Implementing new business technologies should deliver good results and improved value. But they are notorious for failing, often causing hundreds of millions of rands in losses.

According to McKinsey, 69% of business technology projects fail. The Boston Consulting Group puts that rate at 70%, and the Global Mainframe Modernization Business Barometer Report goes as high as 75%.

No wonder businesses prefer to stay put and use what they know rather than face the risks of an expensive failure. Yet when playing it too safe, they will not enjoy the competitive gains of new technologies such as better data, faster strategic intelligence, and improved customer and employee services.

This contest between low risk and better performance is very evident in the payroll world. Ronél Swart, Heads up Professional Services at payroll and HR platform PaySpace, often meets with companies agonising over the decision:

“Digital modernisation isn’t a venture that companies undertake often. So, it can take them quite a while to decide when they want and enact change because of the disruption to the business and the possible risks. It’s not a decision that should be taken lightly.”

She adds that such projects often fail for typical reasons: a lack of planning and understanding requirements, inaccurate data, a lack of stakeholder involvement, inadequate communication, and change management.


The Way to Project Deployment Success

How can companies avoid expensive business technology project failures? Swart and her team at PaySpace have deployed modern payroll platforms at numerous organisations, from smaller ventures to multinational enterprises. They all share a proven recipe for a successful deployment:

Planning: Start with planning and needs analysis to gather the project’s requirements. The scale will differ depending on complexity and the business size, but every project must take these steps. Otherwise, it will struggle to recognise milestones when they arrive or to aim for those milestones.

Data Migration: Know your data categories (employee data, financial data, historical information, etc.), data locations, and who owns or relies on that data. Look at data migration options, often moving data from scattered storage to more central cloud locations or new on-premise storage systems—depending on business requirements and budgets.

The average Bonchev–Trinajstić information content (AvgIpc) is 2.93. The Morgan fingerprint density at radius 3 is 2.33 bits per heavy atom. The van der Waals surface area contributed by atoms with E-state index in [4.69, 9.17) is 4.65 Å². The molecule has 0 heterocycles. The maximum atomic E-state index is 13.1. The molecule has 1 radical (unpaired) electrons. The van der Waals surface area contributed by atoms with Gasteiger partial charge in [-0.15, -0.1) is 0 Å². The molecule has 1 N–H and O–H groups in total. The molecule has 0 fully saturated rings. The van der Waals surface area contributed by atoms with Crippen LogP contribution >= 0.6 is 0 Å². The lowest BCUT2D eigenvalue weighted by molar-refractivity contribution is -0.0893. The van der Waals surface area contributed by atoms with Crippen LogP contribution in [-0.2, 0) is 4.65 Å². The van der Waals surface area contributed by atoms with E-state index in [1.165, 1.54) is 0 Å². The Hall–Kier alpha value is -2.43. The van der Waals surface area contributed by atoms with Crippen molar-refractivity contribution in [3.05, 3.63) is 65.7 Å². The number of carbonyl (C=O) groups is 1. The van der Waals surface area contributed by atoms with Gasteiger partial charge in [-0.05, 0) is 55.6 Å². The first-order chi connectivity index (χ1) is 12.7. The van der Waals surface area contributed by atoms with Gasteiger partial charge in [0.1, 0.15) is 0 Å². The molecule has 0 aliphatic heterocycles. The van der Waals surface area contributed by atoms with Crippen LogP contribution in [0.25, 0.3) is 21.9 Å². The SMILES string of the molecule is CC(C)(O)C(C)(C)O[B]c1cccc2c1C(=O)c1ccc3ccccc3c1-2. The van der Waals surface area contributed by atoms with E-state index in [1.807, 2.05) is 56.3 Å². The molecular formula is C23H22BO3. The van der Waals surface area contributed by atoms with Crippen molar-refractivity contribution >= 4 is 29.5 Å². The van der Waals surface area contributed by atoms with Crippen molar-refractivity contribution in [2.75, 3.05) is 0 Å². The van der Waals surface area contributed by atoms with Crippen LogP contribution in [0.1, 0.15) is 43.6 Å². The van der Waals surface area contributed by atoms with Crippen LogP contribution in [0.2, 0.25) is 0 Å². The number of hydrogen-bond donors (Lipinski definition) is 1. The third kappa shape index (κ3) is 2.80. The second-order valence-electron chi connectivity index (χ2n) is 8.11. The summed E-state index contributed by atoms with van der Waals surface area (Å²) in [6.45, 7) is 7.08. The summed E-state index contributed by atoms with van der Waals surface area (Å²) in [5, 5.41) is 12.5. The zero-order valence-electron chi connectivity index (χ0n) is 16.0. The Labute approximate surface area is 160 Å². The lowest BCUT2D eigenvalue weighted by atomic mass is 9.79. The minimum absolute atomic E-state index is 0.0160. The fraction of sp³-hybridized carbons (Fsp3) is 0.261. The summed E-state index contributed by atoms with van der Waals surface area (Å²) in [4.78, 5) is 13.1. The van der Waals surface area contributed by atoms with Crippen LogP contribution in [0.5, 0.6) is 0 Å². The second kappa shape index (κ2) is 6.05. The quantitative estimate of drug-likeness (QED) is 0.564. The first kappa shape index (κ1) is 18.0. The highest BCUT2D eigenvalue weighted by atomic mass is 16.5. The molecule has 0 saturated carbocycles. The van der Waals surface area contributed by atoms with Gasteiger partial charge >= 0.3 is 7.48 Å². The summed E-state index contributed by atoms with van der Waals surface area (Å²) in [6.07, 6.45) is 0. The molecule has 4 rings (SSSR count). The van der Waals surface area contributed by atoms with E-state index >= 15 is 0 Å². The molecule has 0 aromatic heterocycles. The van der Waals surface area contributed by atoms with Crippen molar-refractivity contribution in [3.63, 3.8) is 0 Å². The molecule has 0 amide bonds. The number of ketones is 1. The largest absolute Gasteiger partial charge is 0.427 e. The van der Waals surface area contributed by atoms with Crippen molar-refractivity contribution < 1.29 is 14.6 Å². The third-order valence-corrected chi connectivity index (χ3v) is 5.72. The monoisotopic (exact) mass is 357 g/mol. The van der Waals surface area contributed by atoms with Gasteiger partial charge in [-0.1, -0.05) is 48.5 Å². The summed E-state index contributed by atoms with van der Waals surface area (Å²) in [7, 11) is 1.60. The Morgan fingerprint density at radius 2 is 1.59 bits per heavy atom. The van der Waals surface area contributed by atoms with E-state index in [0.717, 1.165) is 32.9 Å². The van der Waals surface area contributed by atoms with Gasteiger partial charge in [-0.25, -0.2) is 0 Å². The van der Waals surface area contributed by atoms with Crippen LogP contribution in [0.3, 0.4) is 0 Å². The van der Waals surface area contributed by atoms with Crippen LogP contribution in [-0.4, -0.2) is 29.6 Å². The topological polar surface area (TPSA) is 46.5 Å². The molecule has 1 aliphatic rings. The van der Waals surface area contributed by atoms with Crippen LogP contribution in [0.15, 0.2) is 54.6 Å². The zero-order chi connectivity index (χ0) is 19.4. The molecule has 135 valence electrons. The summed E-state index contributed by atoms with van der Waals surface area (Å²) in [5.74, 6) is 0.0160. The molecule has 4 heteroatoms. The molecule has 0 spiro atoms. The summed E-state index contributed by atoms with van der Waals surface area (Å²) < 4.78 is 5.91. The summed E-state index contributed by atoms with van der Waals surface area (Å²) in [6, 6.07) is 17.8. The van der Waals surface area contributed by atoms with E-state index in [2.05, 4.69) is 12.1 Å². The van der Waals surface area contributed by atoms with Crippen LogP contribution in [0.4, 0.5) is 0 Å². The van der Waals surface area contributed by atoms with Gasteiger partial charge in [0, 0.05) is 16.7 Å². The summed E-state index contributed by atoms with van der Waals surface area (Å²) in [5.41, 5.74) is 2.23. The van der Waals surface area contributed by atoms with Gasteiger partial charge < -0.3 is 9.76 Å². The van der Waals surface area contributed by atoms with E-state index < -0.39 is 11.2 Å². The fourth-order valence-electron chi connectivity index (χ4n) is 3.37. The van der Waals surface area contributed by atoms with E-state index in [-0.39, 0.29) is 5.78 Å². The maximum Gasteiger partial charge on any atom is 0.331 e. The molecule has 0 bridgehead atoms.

Integration and configuration: Modern technologies work best when they talk to one another and even include old yet reliable business systems through integration. System configurations are also crucial as these determine usability, governance and compliance, and process improvements.

Training: A business technology project can introduce significant process changes and disrupt employees accustomed to particular tools and workflows. It is crucial to train people for the new systems. Such training requires forethought and planning to encourage buy-in (and avoid staff ‘quiet quitting’ the system).

Ongoing support: The implementation partner should provide ongoing support after the project’s delivery (cutover) phase, in order to address any issues that may arise after the implementation.


What About The Cloud?

Software systems constantly improve, motivating businesses to update and benefit from those improvements. The cloud is a modern software paradigm that does away with old licensing models and sweating outdated software.

“The pandemic pushed us all to be more comfortable with having everything in the cloud. People now realise that it is safe and convenient because you can literally sit anywhere and process your work.”

Cloud-based software brings new ways of doing things, making careful planning, needs analysis and change management even more critical. It can also simplify the project: deployment teams can work remotely to address certain issues. This aspect raises another crucial part of a business technology deployment strategy:

“Use a service provider you can talk to, someone who pays attention and has a proven record of delivering technology projects. Can they tackle your requirements with creative and innovative ideas? Are they supplying relevant solutions? Evaluate the potential service provider’s experience by looking at references and case studies. What does their support structure look like after the initial implementation?” says Swart.

Plan, know your requirements, look at your data, involve stakeholders, manage changes, integrate and configure for your environment, train your people, and work with a provider that has extensive experience in planning, deploying and communicating around business technology projects. That’s how you join the 25 percent club of successful digital project implementations.